“For refugees and displaced youth who are separated from their peer groups, internet connectivity is an important social bridge that helps them to overcome their sense of isolation and to feel connected to the outside world. Equally important is the opportunity it provides for raising their awareness on educational and health aspects and economic opportunities,” said Ramanathan Balakrishnan, UNFPA’s Representative in Iraq.
“Internet is an important means of empowerment for displaced youth as it allows them to increase their awareness on reproductive health needs and prevention of sexual and gender based violence.”
A second site for connectivity services, an Internet café, was established earlier this month by the UN High Commissioner for Refugees (UNHCR) in Domiz camp. A Syrian refugee living in the camp has been employed as an administrator for the Internet café and additional support personnel are trained onsite as needed.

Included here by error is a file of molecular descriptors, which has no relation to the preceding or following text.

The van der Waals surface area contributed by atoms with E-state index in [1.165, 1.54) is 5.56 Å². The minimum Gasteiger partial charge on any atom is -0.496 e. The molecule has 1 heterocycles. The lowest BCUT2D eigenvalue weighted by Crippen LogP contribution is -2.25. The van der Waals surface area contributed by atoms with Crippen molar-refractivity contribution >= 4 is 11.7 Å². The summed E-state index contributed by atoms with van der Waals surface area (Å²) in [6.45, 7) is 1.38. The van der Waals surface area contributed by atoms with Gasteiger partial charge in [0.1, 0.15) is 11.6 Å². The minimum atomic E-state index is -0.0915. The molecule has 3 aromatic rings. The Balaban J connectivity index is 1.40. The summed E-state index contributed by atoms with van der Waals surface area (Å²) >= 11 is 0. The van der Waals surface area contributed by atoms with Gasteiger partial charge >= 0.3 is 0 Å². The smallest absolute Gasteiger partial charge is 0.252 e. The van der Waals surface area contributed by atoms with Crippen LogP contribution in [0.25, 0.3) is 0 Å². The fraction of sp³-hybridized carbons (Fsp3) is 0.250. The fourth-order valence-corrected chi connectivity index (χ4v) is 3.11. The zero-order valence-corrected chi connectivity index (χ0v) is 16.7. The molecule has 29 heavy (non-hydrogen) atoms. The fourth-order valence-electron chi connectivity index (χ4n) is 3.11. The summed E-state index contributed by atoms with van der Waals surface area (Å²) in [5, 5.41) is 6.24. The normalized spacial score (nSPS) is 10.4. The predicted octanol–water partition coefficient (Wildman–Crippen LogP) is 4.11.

“Communication is the link to survival,” said Enrica Porcari, Chair of the ETC and WFP Chief Information Officer and Director of IT. “The onus is on the entire response community – humanitarians, governments, private companies – to strengthen the capacity of affected people to respond, recover and redevelop. With our network of members, the ETC is committed to ensuring those at the heart of the response have access to communications.”
The ETC Connectivity for Communities project in Iraq is being implemented by WFP with support from UNFPA, UNHCR as well as WFP’s Fast IT and Telecommunications Emergency and Support Team (FITTEST) and Ericsson Response. WFP has plans to expand connectivity so that refugees can access the internet no matter where they are in Domiz camp. The project’s long-term ambition is to provide internet connectivity to camps in Iraq and other countries around the world.